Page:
The earmold portion of the device is a fastsetting flexible silicone material which is relatively dense, i.e., has a density of about 0.5-3.0 gm/cc, preferably about 1.0-2.0 gm/cc, and is capable of producing a good acoustic seal when inserted in the ear, i.e., the outer surface of the earmold is not porous. It has been found that silicone materials having this range of densities after curing provide earmolds having reduced acoustic feedback. Preferably the flexible fast-setting silicone material cures at room temperature in about 1 to 30 minutes. A preferred fast-setting silicone is commercially available under the trademark Pro-Mold®, from McGhan Medical Corporation, Santa Barbara, California. Pro-mold® brand silicone material is a two-part, high viscosity, room-temperature vulcanizing silicone material. One part (Part A) contains:
100.00 parts by weight of a dimethyl vinyl chainstopped polydimethyl siloxane copolymer having the formula ##STR1## wherein x is between about 1500 and 3000; 27.00 parts by weight silica filler;
130.00 parts by weight calcium carbonate filler;
10.00 parts by weight mineral oil;
4.00 parts by weight of a hydride containing trimethyl endblocked polysiloxane having the formula ##STR2## wherein y is between about 0.5 and 0.8, z is between about 0.2 and 0.5,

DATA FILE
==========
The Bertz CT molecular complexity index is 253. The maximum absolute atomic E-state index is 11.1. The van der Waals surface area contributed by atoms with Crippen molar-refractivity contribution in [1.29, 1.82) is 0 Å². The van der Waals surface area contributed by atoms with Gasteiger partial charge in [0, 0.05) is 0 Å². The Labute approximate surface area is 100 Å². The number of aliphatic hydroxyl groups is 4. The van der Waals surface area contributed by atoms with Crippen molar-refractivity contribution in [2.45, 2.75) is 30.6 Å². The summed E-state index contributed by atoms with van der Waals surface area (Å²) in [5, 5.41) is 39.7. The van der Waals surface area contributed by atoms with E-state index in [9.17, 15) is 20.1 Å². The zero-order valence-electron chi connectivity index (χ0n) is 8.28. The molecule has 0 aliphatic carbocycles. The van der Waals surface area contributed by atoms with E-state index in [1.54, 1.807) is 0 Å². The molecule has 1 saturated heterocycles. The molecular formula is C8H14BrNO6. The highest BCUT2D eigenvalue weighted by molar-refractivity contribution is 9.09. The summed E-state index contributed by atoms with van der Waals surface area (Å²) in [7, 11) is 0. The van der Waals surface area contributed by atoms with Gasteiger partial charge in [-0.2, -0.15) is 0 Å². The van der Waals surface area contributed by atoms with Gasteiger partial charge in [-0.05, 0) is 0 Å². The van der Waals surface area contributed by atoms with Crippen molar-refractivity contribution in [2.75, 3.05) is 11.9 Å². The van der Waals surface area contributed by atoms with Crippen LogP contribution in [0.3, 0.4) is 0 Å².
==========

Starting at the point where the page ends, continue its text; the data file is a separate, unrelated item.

n is between about 40 and 60; and methyl vinyl cyclics, as required to obtain an appropriate working time, normally less than 1 part by weight.
The second part (Part B) contains:
100.00 parts by weight of the same dimethyl vinyl chainstopped polydimethyl siloxane copolymer contained in Part A;
27.00 parts by weight silica filler;
130.00 parts by weight calcium carbonate filler;
10.00 parts by weight mineral oil;
0.55 parts by weight red silica pigment; and
0.15 parts by weight of a platinum catalyst prepared by dissolving 20 parts by weight chloroplatinic acid in 40 parts by weight divinyl tetramethyl disiloxane and 100 parts by weight divinyl tetramethyl disiloxane, filtering this solution and mixing 50 parts by weight of the filtrate with 100 parts by weight vinyl endblocked dimethyl polysiloxane.
Parts A and B are combined in a 1:1 by weight ratio to form the preferred earmold material.